The cone section 12 includes an inner annular rim 32 which makes a snug fit around the upper end of the neck. An upwardly and inwardly extending hollow truncated cone 34 is formed integrally at its base 85 with the upper edge of the inner annular rim. The apex 36 of the cone is open to permit passage of light and insects.

The inner edge of an annular flange 38 is formed integrally with the bottom edge of the inner annular rim 32. The outer edge of flange 38 is formed integrally with the lower edge of an upwardly extending outer annular rim 40, which makes a snug fit in the lower edge of an annular sidewall 42 of a cover 14. The upper edge of the outer annular rim abuts against a downwardly facing annular shoulder 44 formed in the inside of the lower edge of the annular sidewall.

The cover 14 includes a top wall 46 formed integrally at its periphery with the upper edge 42a of the annular sidewall. The cover, preferably transparent to light, prevents insects from escaping once the insects fly up and out of the hollow cone. A loop 48, formed integrally with the outer surface of the central portion of the top wall, provides a convenient means for hanging the trap.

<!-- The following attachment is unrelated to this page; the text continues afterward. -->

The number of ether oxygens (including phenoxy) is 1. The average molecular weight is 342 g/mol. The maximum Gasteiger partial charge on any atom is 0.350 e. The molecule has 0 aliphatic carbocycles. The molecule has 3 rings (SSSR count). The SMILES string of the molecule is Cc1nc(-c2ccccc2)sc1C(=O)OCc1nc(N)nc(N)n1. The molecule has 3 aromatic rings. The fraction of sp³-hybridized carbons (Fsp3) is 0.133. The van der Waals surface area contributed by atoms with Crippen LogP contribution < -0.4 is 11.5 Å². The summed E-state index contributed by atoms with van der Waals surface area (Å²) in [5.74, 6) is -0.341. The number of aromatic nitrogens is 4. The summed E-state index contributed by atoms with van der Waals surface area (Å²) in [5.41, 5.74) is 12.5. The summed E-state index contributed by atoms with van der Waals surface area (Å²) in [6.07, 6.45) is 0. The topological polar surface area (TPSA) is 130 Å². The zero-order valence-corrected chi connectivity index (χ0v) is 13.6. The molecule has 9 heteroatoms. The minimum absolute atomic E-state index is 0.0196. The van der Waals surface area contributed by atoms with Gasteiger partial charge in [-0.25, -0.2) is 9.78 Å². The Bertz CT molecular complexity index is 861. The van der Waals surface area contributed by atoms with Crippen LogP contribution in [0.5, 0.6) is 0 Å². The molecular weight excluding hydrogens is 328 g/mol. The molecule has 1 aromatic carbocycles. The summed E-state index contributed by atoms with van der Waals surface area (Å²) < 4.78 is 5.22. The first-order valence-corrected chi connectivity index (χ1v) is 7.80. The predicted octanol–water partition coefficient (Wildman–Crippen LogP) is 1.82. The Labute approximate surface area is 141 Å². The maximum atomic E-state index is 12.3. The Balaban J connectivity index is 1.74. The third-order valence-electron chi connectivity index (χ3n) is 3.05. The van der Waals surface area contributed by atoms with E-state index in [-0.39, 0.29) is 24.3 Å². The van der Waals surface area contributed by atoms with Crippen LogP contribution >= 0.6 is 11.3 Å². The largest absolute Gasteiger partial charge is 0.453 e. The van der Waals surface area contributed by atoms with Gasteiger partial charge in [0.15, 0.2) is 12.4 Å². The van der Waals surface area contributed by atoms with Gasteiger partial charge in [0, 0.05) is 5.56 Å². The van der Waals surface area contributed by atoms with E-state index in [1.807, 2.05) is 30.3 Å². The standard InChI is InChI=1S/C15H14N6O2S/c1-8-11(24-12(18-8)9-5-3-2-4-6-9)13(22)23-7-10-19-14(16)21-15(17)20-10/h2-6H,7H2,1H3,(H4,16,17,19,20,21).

Referring to FIGS. 3 and 4, a portion of the annular sidewall 42 adjacent the outer annular rim 40 includes four vertically and inwardly extending cam lobes 50 spaced at equal intervals around the lower portion of the annular sidewall. The exterior surface of the outer annular rim includes four equally spaced vertical and inwardly opening recesses 52 so that a separate respective cam lobe can fit into a respective recess space to facilitate assembly of the cover to the position shown in FIG. 1. The cover is locked in place by rotating it about 90° from the position shown in FIG. 4 so that each cam lobe 50 is opposite a respective thickened portion 54 in the outer annular rim thereby forming a lock assembly. Since the annular sidewall of the cover and the outer annular rim are made of plastic, they are somewhat flexible, thus permitting the rim and sidewall to make a snug friction fit.